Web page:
Like millions of Americans, I eagerly watched the long awaited premiere of the third season of Downton Abbey. This time I had a professional interest in the story, since it features two much older women with very different styles. The matriarch of Downton Abbey, Lady Violet Crawley (played by the great Maggie Smith), is juxtaposed to Lady Cora’s American mother, Martha Levinson (played by Shirley MacLaine). That these two women come from different worlds is immediately obvious from their clothes. Lady Violet wears dresses that make few nods to the rapidly changing styles of the 1920s. Martha Levinson, by contrast, dons the latest looks.
But by far the the biggest contrast was their hair. Lady Violet wears her long gray hair in elaborate up dos—styles that she might have worn for years. In bold juxtaposition, Martha Levinson has bobbed hair dyed a bright red.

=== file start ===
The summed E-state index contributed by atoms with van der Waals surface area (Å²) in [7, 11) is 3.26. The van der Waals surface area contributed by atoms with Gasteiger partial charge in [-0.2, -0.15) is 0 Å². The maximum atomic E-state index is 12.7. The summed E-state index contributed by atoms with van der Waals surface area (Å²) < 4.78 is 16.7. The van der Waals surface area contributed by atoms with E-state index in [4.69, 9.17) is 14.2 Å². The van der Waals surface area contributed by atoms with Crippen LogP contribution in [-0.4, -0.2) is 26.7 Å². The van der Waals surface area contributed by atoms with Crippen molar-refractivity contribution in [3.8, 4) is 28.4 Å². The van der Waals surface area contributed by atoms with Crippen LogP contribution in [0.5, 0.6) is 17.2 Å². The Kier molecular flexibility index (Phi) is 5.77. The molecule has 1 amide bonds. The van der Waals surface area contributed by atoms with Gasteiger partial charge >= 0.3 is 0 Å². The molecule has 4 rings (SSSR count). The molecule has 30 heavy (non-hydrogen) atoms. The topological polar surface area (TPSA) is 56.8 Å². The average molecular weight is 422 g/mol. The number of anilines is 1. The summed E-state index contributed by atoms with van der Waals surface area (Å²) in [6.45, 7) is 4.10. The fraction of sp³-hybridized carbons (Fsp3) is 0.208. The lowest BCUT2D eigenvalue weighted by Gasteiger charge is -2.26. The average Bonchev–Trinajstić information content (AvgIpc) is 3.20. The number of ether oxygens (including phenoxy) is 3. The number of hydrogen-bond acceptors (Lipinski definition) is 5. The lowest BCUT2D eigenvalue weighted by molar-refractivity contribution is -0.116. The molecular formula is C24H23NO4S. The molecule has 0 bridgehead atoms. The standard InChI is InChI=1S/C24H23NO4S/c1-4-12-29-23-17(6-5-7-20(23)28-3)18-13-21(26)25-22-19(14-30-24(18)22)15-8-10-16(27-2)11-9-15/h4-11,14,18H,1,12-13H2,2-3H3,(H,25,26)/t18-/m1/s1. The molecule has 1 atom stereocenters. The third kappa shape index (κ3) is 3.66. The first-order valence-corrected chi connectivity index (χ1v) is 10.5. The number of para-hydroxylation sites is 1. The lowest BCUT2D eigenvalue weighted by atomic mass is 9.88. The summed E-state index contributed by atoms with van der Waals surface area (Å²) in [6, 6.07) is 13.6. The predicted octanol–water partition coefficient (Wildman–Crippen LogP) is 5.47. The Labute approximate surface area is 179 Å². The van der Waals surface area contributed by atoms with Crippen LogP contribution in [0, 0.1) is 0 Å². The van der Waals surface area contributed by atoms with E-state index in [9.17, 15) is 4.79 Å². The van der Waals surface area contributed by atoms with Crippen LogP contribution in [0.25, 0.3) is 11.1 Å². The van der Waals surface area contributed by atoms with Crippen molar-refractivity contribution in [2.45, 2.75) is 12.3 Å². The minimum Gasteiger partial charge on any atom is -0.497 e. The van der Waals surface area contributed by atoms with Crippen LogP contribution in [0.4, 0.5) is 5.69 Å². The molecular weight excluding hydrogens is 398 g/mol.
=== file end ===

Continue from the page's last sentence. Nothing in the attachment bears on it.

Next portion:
Hair dyes were still very controversial in the 1920s, and were only widely adopted by American women four decades later. Although dyes were available, they were largely unregulated and often unsafe. Women’s magazines were filled with cautionary tales about their dangers, including one from Good Housekeeping in 1928 that warned of intestinal and liver damage from the metals used in dyes. “One can never know just when they will begin their dreadful attack,” was the ominous conclusion.
Perhaps the designer’s goal was to make Martha Levinson look reckless with her brightly dyed hair. Or perhaps it was a commentary on the present, not the past. The first thing I thought when I saw her step out of the limousine was that she was sporting menopausal red hair, a very twenty-first century trend.